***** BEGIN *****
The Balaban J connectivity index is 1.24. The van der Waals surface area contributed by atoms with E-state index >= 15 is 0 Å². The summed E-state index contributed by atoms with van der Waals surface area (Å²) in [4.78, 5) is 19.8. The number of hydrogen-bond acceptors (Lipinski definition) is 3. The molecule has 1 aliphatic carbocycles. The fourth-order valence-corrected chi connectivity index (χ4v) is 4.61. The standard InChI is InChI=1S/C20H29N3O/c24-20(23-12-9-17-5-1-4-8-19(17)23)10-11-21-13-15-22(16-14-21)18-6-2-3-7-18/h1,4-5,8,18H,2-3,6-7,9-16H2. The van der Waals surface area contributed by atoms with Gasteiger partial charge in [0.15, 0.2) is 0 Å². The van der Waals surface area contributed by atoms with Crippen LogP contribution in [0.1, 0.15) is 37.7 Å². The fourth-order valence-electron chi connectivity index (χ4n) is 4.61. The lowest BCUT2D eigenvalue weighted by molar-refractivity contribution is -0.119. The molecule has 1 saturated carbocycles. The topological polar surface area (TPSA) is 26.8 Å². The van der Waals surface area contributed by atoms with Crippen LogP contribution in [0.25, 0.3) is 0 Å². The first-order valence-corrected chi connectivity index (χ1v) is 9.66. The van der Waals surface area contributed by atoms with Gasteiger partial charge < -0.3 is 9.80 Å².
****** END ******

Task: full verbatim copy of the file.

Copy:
The Balaban J connectivity index is 1.24. The van der Waals surface area contributed by atoms with E-state index >= 15 is 0 Å². The summed E-state index contributed by atoms with van der Waals surface area (Å²) in [4.78, 5) is 19.8. The number of hydrogen-bond acceptors (Lipinski definition) is 3. The molecule has 1 aliphatic carbocycles. The fourth-order valence-corrected chi connectivity index (χ4v) is 4.61. The standard InChI is InChI=1S/C20H29N3O/c24-20(23-12-9-17-5-1-4-8-19(17)23)10-11-21-13-15-22(16-14-21)18-6-2-3-7-18/h1,4-5,8,18H,2-3,6-7,9-16H2. The van der Waals surface area contributed by atoms with Gasteiger partial charge in [0.15, 0.2) is 0 Å². The van der Waals surface area contributed by atoms with Crippen LogP contribution in [0.1, 0.15) is 37.7 Å². The fourth-order valence-electron chi connectivity index (χ4n) is 4.61. The lowest BCUT2D eigenvalue weighted by molar-refractivity contribution is -0.119. The molecule has 1 saturated carbocycles. The topological polar surface area (TPSA) is 26.8 Å². The van der Waals surface area contributed by atoms with Crippen LogP contribution in [0.25, 0.3) is 0 Å². The first-order valence-corrected chi connectivity index (χ1v) is 9.66. The van der Waals surface area contributed by atoms with Gasteiger partial charge < -0.3 is 9.80 Å².